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Common Problems with CPAP Therapy
Finding the correct mask and air pressure settings are crucial to successful CPAP treatment for sleep apnea.
Also significant is the regular use of the therapy; with consistent application, continuous positive airway pressure, or CPAP, can result in positive results as soon as the first night of application.
The trick to CPAP success depends on compliance. CPAP compliance is defined as employing your therapy a minimum of 4 hours a night, at least 5 nights a week.
If you do not attempt to use CPAP to minimum compliance, it cannot work for you. This is why finding the correct mask and the most accurate pressure setting are key to compliance.
Your durable medical equipment (DME) specialist exists to provide all the assistance you want to achieve the best results.
So… if the mask fits, wear it! You will experience possibly life-changing results if you do. But if it does not, it is possibly due to one of the following reasons.
I Struggle to Sleep
It can be challenging to fall asleep right away with PAP therapy, particularly when you were able to fall asleep easily before.
It takes the brain a little time to adjust to the addition of air pressure, and that means you might remain awake longer at first. But after 15 or 20 minutes, you should be able to fall into a calm breathing pattern, and your brain will correct and let you relax into sleep.
I Have a Dry, Stuffy Nose or Dry Mouth
This happens due to not using the humidification setting appropriately. Using warm, moist air can take care of most issues with dryness. All CPAP machines come equipped with these choices. If you are struggling to use the humidifier, ask your DME provider for assistance.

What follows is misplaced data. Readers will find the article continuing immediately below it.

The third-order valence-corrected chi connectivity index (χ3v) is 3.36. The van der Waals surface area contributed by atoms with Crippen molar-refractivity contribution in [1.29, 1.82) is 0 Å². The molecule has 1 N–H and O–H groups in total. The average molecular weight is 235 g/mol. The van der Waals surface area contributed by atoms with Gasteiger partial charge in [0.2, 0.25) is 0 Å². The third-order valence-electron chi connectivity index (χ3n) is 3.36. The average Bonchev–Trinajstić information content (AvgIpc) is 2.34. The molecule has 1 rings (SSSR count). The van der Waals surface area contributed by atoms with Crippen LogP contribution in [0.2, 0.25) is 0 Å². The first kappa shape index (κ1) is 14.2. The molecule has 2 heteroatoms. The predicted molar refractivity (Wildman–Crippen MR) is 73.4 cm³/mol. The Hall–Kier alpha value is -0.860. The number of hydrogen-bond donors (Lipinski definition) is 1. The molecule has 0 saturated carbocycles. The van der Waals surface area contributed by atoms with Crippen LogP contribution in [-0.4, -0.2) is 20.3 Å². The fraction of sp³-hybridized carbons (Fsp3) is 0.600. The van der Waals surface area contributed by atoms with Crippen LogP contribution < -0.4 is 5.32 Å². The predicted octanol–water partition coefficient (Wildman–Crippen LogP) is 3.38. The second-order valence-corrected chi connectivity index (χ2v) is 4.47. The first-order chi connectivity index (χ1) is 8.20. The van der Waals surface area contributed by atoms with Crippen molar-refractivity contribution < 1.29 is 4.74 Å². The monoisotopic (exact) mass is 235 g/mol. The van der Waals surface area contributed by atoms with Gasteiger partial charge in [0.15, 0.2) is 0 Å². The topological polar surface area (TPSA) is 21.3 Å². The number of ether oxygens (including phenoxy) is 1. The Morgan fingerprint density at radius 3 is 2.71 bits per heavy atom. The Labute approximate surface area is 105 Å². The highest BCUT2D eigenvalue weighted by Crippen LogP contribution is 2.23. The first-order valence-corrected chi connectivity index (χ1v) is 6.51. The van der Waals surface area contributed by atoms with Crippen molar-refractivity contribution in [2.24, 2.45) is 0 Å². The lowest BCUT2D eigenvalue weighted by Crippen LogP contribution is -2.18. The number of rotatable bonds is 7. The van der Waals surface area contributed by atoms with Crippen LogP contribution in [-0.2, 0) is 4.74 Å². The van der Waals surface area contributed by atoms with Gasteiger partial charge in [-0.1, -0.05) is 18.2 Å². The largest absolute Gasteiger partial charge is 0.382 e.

If you have dry mouth only, you may require to consider that you may be oral breathing. Breathing through your mouth as you sleep can lead to dry mouth and make your therapy less effective (breathing through the mouth “breaks” the pressure seal). Typically, chin support can help with this.
I Have Skin Irritation or Pressure Sores
A few individuals do experience sensitivities to the materials the masks are made of, though this is rare. Many masks are made from hospital-grade, non-allergenic materials and are safe for even the most sensitive skin.
Most irritation comes from a poorly fitting mask, which means you might attempt a different style that better fits your face.
Tightening down the headgear can result in pressure sores as well. Masks should fit right on the surface of the face and should not fit tightly.
I Cannot Adjust to the Noise
Most CPAP devices are very quiet these days, so this is hardly a problem anymore. Possibly the only sound you might notice is your exhale, but even that sound will be rather soft.
Here’s a solution: Some persons run a “white noise” machine while they first use CPAP to help “scatter” sound, making it a part of the background so the brain can quiet itself and allow you to fall asleep.
Nevertheless, some people have found the sound of breathing through a CPAP mask to have a similar effect as a “white noise” equipment; it gives them something to focus on in a meditative way, which can lead to relaxation and sleep well.
What About My Companion?
Pressure from loved ones to leave CPAP is not unheard of from sleep apnea patients. Bed partners may complain about snoring but may not be happy that a CPAP device has become the solution.
They have to know that CPAP is a therapy meant to help you overcome chronic sleep-breathing problems, which set the stage for major illnesses such as diabetes, heart disease, and cancer; the dangers of untreated sleep apnea are too great to overlook.
As soon as they understand that the mask and machine are a therapy meant to save your life, they should come around.
It is recommended that family members and/or bed partners visit the sleep clinic with the patient to go over therapies; this keeps everybody on the same page regarding the reason for and compliant use of CPAP therapy.